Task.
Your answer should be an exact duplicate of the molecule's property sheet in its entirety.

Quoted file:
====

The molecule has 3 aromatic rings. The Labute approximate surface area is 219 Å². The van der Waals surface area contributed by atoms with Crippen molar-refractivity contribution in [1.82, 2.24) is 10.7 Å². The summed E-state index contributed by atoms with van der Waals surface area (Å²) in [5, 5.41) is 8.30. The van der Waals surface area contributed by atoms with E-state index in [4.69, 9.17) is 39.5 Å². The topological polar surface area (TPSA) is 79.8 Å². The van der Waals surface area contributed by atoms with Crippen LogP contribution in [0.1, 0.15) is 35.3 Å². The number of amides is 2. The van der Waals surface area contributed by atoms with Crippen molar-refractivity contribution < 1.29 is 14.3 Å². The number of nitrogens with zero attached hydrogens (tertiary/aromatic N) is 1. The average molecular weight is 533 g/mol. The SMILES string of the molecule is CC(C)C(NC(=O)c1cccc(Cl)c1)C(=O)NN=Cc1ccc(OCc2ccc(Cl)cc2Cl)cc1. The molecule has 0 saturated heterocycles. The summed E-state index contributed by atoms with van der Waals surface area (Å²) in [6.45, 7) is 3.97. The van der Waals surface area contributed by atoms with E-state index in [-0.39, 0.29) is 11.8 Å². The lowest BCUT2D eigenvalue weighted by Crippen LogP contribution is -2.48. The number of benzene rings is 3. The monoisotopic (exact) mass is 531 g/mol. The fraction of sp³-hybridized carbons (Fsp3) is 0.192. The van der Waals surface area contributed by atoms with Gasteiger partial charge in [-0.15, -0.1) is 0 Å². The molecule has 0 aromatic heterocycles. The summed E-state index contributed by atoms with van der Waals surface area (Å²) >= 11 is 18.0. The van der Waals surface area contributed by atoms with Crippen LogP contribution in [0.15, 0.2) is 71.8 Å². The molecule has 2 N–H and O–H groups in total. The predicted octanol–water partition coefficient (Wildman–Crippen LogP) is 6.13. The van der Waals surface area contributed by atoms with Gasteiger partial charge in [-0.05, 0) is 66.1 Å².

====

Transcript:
The molecule has 3 aromatic rings. The Labute approximate surface area is 219 Å². The van der Waals surface area contributed by atoms with Crippen molar-refractivity contribution in [1.82, 2.24) is 10.7 Å². The summed E-state index contributed by atoms with van der Waals surface area (Å²) in [5, 5.41) is 8.30. The van der Waals surface area contributed by atoms with E-state index in [4.69, 9.17) is 39.5 Å². The topological polar surface area (TPSA) is 79.8 Å². The van der Waals surface area contributed by atoms with Crippen LogP contribution in [0.1, 0.15) is 35.3 Å². The number of amides is 2. The van der Waals surface area contributed by atoms with Crippen molar-refractivity contribution < 1.29 is 14.3 Å². The number of nitrogens with zero attached hydrogens (tertiary/aromatic N) is 1. The average molecular weight is 533 g/mol. The SMILES string of the molecule is CC(C)C(NC(=O)c1cccc(Cl)c1)C(=O)NN=Cc1ccc(OCc2ccc(Cl)cc2Cl)cc1. The molecule has 0 saturated heterocycles. The summed E-state index contributed by atoms with van der Waals surface area (Å²) in [6.45, 7) is 3.97. The van der Waals surface area contributed by atoms with E-state index in [-0.39, 0.29) is 11.8 Å². The lowest BCUT2D eigenvalue weighted by Crippen LogP contribution is -2.48. The number of benzene rings is 3. The monoisotopic (exact) mass is 531 g/mol. The fraction of sp³-hybridized carbons (Fsp3) is 0.192. The van der Waals surface area contributed by atoms with Gasteiger partial charge in [-0.15, -0.1) is 0 Å². The molecule has 0 aromatic heterocycles. The summed E-state index contributed by atoms with van der Waals surface area (Å²) >= 11 is 18.0. The van der Waals surface area contributed by atoms with Crippen LogP contribution in [0.15, 0.2) is 71.8 Å². The molecule has 2 N–H and O–H groups in total. The predicted octanol–water partition coefficient (Wildman–Crippen LogP) is 6.13. The van der Waals surface area contributed by atoms with Gasteiger partial charge in [-0.05, 0) is 66.1 Å².